When I ran my first song through the HE-560 I thought it sounded cold and a bit diffused (keep in mind I'm coming from an EQ'd HE-400, but other neutralish headphones like the Focal Spirit Pro and Audeze LCD-XC were warmer even still.)  I wasn't too happy with what I heard.  The bass hit a bit soft, and the mids sounded the tiniest congested.  However multiple hours later I realized that it's actually pretty hard to pinpoint an actual overall sound characteristic of the HE-560, it tends to transform sonically according to whatever recording is being played through it, more so than any other headphone I've heard.  This is most likely attributed to its neutrality.  However through careful listening, observation, and pink noise, I've come to realize that there might be a little of a trouble spot in the lower treble area-- somewhere along the lines of 'ch' and 'th' sibilance-- I'm guessing the 6-8khz area.  The HE-560 exhibited sibilance in this area in some songs that my EQ'd HE-400 did not (and my EQ'd HE-400 still has quite a bit of treble, more so than the HE-560 in the 10-12khz range.)  On certain songs the lower midrange of the HE-560 tends to sound too soft and lacking focus/body, but on others it's fine.  I'm thinking it actually might not be linear to 1khz like most others and starts rolling off gently after the upper bass of 250hz down to 2khz or so, giving it less thickness than the usual planar magnetic, and making it a bit dry sounding... depending on the song.  However on other recordings it can sound very low-mid heavy, so it's hard to be conclusive about this-- I know it's weird but at times I think I'm listening to the EQ'd HE-400 when I still have the HE-560 on my head.  That says something about this headphone's ability to change its sonic presentation depending on the recording and the consistency of Hifiman's house sound between their products.

 

The bass extension is about on par with the HE-400.  The bass of the HE-560 might have slightly more presence in the 25-30hz area, but the difference shouldn't be enough to make any appreciable difference while listening; it doesn't extend as well as an Audeze.  The impact of the bass feels soft in general, especially compared to the HE-400, which is more authoritative and snappy down low in general.  I think it was Jerg who mentioned that Hifiman will be working on improving the bass for the 'production' release of the HE-560, and I think that will be a warm welcome.  The balance of the HE-560's bass is well in line to my ears, but the impact could use a bit of strengthening.

 

The actual soundstage of the HE-560 seems to be on par with the HE-400, which isn't a bad thing but a good thing.  It's not massive like the HD800.  That's that.

 

 

The HE-560 is the most detailed pair of headphones I've had the pleasure of listening to so far.  I've listened to the HD800 multiple times, but never had sessions long enough  to my own to really get a sense for their detail.  The treble of the HE-560 is very articulate, well in balance in the 10-12khz region, decently extended, and a little hard in the lower region around 6-8khz.  Strings are rendered extremely well on the HE-560, and I've been able to pick out subtle details in recordings I'm well familiar with that other headphones just plain glaze over (common expression I know.)  The lower midrange is as good as the HE-400 when it comes instrument separation when multiple instruments harmonize together, and giving a wealth of textural layering as a result-- which is to say it's better than the Audeze offerings.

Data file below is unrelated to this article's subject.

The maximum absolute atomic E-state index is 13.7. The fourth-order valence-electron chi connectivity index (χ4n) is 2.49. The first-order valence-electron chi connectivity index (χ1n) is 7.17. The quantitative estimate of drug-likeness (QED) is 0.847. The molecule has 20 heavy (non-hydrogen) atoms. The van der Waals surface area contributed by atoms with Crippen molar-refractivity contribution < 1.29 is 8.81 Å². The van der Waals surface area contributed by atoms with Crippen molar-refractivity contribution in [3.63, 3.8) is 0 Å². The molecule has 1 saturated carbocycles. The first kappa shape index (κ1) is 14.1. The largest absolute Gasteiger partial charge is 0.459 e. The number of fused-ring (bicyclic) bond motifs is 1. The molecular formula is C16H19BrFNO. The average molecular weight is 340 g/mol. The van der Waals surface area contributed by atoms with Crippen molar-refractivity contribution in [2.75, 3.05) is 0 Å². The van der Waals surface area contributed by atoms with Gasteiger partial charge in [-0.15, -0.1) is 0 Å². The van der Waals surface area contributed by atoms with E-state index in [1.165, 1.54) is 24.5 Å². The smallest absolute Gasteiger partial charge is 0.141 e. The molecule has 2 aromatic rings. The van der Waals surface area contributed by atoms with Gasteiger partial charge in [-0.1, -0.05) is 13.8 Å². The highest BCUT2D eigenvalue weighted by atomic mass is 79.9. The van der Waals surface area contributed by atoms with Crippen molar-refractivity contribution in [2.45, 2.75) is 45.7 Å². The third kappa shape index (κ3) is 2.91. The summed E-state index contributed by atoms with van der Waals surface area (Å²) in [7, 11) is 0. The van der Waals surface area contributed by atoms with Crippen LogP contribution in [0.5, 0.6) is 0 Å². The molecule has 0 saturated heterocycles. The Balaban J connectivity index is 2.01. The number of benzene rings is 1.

When Hifiman eventually releases the 'production' model with supposedly improved bass performance for more impact and a sweeter sound, plus larger earpads for improved comfort, I think you'd be extremely hard-pressed to find a better all-rounder under 1000 dollars than these.  Aesthetics, comfort, build, neutrality and detail retrieval, the HE-560 has it all.

 

 

I will be getting the Audeze LCD-X next week and I'll be posting a short but concise comparison between the two then.  If the LCD-XC was any indication, I might like the LCD-X better, but who knows.

 

The points I've highlighted raise a small degree of concern to me. The bass will be probably fine with the retail version. The treble tizz/sibilance though does worry me a bit.

What was the setup you used? DAC and amp please.

post #2530 of 17297

Although I can't comment on the HE-500 I could agree with you if you were listening to the HE-400 with unEQ'd treble.  Massive treble spikes do tend to push macro-detail aggressively in your face, like the saliva in a singer's mouth of a hand on guitar strings.  Do note that a lot of headphones play that trick though.  HD800, T1, and yes even the 560 to an extent, all varying amounts of elevated treble to push macro-detail into your face.  I am referring to more subtle cues though, like tiny bits of instruments I hear 6-7 layers deep into the recording, tiny amounts of dynamic changes within those said instruments, ambience cues, and so forth.  I found that those types of elements manifested with components all throughout the frequency range and not just the treble.  HE-400 is very good and portraying detail throughout its lower midrange and not just its treble, and not because it has an elevated treble.  I also don't know what real detail is supposed to mean; anything in the recording is real.  What is fake detail?  Something that's added to the recording during the mixing process?